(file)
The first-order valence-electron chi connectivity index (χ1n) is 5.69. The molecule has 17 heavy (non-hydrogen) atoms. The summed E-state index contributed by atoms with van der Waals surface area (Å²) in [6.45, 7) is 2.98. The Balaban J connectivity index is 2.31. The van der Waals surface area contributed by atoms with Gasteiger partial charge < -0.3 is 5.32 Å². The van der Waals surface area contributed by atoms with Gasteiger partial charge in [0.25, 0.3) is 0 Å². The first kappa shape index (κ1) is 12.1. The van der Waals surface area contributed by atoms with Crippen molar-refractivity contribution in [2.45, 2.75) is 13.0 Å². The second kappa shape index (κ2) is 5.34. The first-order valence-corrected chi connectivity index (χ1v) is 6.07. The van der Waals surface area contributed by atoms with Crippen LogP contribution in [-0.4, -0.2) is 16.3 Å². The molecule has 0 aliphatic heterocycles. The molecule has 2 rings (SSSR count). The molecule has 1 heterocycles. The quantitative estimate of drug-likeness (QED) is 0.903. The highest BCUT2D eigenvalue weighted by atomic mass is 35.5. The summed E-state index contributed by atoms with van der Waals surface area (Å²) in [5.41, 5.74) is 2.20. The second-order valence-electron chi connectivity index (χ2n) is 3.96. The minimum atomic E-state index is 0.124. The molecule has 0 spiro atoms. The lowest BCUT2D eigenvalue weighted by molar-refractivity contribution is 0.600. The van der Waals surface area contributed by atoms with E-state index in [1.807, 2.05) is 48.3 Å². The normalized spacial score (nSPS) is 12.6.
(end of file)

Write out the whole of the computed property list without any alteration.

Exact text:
The first-order valence-electron chi connectivity index (χ1n) is 5.69. The molecule has 17 heavy (non-hydrogen) atoms. The summed E-state index contributed by atoms with van der Waals surface area (Å²) in [6.45, 7) is 2.98. The Balaban J connectivity index is 2.31. The van der Waals surface area contributed by atoms with Gasteiger partial charge < -0.3 is 5.32 Å². The van der Waals surface area contributed by atoms with Gasteiger partial charge in [0.25, 0.3) is 0 Å². The first kappa shape index (κ1) is 12.1. The van der Waals surface area contributed by atoms with Crippen molar-refractivity contribution in [2.45, 2.75) is 13.0 Å². The second kappa shape index (κ2) is 5.34. The first-order valence-corrected chi connectivity index (χ1v) is 6.07. The van der Waals surface area contributed by atoms with Crippen LogP contribution in [-0.4, -0.2) is 16.3 Å². The molecule has 0 aliphatic heterocycles. The molecule has 2 rings (SSSR count). The molecule has 1 heterocycles. The quantitative estimate of drug-likeness (QED) is 0.903. The highest BCUT2D eigenvalue weighted by atomic mass is 35.5. The summed E-state index contributed by atoms with van der Waals surface area (Å²) in [5.41, 5.74) is 2.20. The second-order valence-electron chi connectivity index (χ2n) is 3.96. The minimum atomic E-state index is 0.124. The molecule has 0 spiro atoms. The lowest BCUT2D eigenvalue weighted by molar-refractivity contribution is 0.600. The van der Waals surface area contributed by atoms with E-state index in [1.807, 2.05) is 48.3 Å². The normalized spacial score (nSPS) is 12.6.